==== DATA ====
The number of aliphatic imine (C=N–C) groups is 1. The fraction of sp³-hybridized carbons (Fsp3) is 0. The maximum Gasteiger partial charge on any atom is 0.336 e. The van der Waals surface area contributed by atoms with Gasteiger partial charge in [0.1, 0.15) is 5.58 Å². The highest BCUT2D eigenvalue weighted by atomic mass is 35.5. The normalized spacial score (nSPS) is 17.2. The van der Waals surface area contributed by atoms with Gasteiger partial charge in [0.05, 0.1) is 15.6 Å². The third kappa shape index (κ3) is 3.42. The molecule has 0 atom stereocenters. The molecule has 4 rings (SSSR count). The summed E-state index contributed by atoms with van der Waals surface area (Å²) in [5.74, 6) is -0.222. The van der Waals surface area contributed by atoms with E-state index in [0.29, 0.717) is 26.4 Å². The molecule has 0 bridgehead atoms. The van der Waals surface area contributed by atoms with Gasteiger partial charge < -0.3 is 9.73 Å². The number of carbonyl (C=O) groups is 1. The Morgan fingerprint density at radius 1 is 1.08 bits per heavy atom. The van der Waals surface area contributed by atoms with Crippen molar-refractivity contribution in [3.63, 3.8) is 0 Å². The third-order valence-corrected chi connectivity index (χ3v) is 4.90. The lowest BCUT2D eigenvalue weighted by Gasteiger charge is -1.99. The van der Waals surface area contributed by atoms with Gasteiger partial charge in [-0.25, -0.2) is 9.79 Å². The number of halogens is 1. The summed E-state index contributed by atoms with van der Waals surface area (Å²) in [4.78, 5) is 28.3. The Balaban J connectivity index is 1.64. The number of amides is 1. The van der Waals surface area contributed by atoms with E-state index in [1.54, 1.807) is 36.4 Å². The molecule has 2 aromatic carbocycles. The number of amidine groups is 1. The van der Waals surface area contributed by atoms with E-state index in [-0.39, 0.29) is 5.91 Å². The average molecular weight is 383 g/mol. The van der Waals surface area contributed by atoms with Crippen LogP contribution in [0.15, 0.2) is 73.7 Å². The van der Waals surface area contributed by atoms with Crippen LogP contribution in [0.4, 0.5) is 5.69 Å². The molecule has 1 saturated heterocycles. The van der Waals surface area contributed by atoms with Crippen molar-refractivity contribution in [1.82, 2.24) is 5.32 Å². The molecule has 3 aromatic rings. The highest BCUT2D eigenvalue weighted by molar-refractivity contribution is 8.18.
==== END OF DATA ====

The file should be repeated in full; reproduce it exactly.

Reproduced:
The number of aliphatic imine (C=N–C) groups is 1. The fraction of sp³-hybridized carbons (Fsp3) is 0. The maximum Gasteiger partial charge on any atom is 0.336 e. The van der Waals surface area contributed by atoms with Gasteiger partial charge in [0.1, 0.15) is 5.58 Å². The highest BCUT2D eigenvalue weighted by atomic mass is 35.5. The normalized spacial score (nSPS) is 17.2. The van der Waals surface area contributed by atoms with Gasteiger partial charge in [0.05, 0.1) is 15.6 Å². The third kappa shape index (κ3) is 3.42. The molecule has 0 atom stereocenters. The molecule has 4 rings (SSSR count). The summed E-state index contributed by atoms with van der Waals surface area (Å²) in [5.74, 6) is -0.222. The van der Waals surface area contributed by atoms with E-state index in [0.29, 0.717) is 26.4 Å². The molecule has 0 bridgehead atoms. The van der Waals surface area contributed by atoms with Gasteiger partial charge < -0.3 is 9.73 Å². The number of carbonyl (C=O) groups is 1. The Morgan fingerprint density at radius 1 is 1.08 bits per heavy atom. The van der Waals surface area contributed by atoms with Crippen molar-refractivity contribution in [3.63, 3.8) is 0 Å². The third-order valence-corrected chi connectivity index (χ3v) is 4.90. The lowest BCUT2D eigenvalue weighted by Gasteiger charge is -1.99. The van der Waals surface area contributed by atoms with Gasteiger partial charge in [-0.25, -0.2) is 9.79 Å². The number of halogens is 1. The summed E-state index contributed by atoms with van der Waals surface area (Å²) in [4.78, 5) is 28.3. The Balaban J connectivity index is 1.64. The number of amides is 1. The van der Waals surface area contributed by atoms with E-state index in [1.54, 1.807) is 36.4 Å². The molecule has 2 aromatic carbocycles. The number of amidine groups is 1. The van der Waals surface area contributed by atoms with E-state index in [-0.39, 0.29) is 5.91 Å². The average molecular weight is 383 g/mol. The van der Waals surface area contributed by atoms with Crippen LogP contribution in [0.15, 0.2) is 73.7 Å². The van der Waals surface area contributed by atoms with Crippen LogP contribution in [0.4, 0.5) is 5.69 Å². The molecule has 1 saturated heterocycles. The van der Waals surface area contributed by atoms with Crippen molar-refractivity contribution in [1.82, 2.24) is 5.32 Å². The molecule has 3 aromatic rings. The highest BCUT2D eigenvalue weighted by molar-refractivity contribution is 8.18.